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Community / Land projects / 14CONFAP: Implications of enhanced ecological intensification and resilience for smallholder farming in the ea

14CONFAP: Implications of enhanced ecological intensification and resilience for smallholder farming in the ea


01/15 - 12/15


This project is part of


The former 'arc of deforestation' of peripheral Amazonia is dominated by extensive pastures and slash-and-burn shifting cultivation. These land management interventions have resulted in severe environmental degradation, restricted agricultural productivity and caused rural poverty. As populations continue to rise, there is a clear need for a more ecologically sustainable intensification of smallholder agriculture with high eco-efficiency and low external inputs. This project aims to create a new research partnership to tackle biodiversity and ecosystems resilience and assess the impacts of ecological intensification (more productive, reduced input sustainable systems) on smallholder farming at the eastern fringe of Amazonia. We will focus on four key priority areas namely: i) landscape ecology; ii) soil carbon and nutrient management; iii) global change biology and iv) conservation and biodiversity. i) Landscape ecology: Ecological intensification of agriculture requires an appreciation of how ecosystem processes at the landscape-scale can be integrated with existing smallholder farming systems, priorities and constraints. Key questions that need to be addressed include: 1) how should forests be managed to deliver optimal livelihood and environmental benefits? and 2) how can we ensure that forest management at the interface with neighbouring farming systems is sustainable and not over-exploited by farming communities? ii) Carbon and nutrients Traditional smallholder farming relies on low input strategies and future efforts must strive to increase resilience to minimize external risks. Sustainable low-input agriculture is difficult to achieve in the humid tropics, due to a combination of factors that reduce nutrient-efficiencies of crops. Key questions to be considered include: 1) how does smallholder land management impact on soil quality and 2) how can soils best be restored? iii) Global change biology Global changes at field, regional and global scales are transforming agriculture and socio-economics and we urgently require a better understanding of the processes and patterns involved. The key questions to be addressed here are: 1) to what extent can crop management mitigate against environment change-related stresses such as droughts, flooding? and 2) what is the short- and long-term effect of salinity intrusions into freshwater wetlands? iv) Conservation and use of biodiversity Biodiversity is essential to the sustainable management of ecosystems. Key questions to include: 1) how might forest wastes benefit farming systems; and 4) how does biodiversity provide more resilience to agricultural landscapes to cope with extreme events?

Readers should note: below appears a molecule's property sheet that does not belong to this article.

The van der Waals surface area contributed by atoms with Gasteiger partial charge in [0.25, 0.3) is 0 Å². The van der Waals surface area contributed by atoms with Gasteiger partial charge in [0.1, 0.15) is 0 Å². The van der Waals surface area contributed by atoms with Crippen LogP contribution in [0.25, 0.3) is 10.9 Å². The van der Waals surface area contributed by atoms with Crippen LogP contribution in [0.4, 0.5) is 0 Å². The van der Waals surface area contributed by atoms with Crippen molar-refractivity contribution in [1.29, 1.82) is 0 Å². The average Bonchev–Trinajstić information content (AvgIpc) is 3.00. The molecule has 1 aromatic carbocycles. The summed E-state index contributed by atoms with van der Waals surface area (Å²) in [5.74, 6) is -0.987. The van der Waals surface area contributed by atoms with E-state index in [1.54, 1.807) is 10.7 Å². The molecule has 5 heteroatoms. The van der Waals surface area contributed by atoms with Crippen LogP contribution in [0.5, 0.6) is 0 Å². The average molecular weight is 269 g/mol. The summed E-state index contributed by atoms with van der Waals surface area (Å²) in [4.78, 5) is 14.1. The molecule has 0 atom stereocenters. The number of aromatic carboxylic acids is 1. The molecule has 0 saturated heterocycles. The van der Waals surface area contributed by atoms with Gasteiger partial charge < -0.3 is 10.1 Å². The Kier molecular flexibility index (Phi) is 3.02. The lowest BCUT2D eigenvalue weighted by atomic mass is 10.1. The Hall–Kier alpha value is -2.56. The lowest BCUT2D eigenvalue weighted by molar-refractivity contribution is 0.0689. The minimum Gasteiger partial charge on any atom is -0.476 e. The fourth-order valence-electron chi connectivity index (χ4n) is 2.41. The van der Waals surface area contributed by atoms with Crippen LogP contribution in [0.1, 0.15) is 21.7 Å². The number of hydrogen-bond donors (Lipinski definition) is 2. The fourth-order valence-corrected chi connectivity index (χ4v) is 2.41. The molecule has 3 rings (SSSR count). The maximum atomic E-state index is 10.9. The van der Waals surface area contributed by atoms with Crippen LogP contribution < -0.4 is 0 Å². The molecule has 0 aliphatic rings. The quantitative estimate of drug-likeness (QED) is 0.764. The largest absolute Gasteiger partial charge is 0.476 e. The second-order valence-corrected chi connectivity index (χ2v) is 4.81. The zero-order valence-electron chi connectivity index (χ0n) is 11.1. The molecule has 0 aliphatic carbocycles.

The Newton Fund builds research and innovation partnerships with developing countries across the world to promote the economic development and social welfare of the partner countries.

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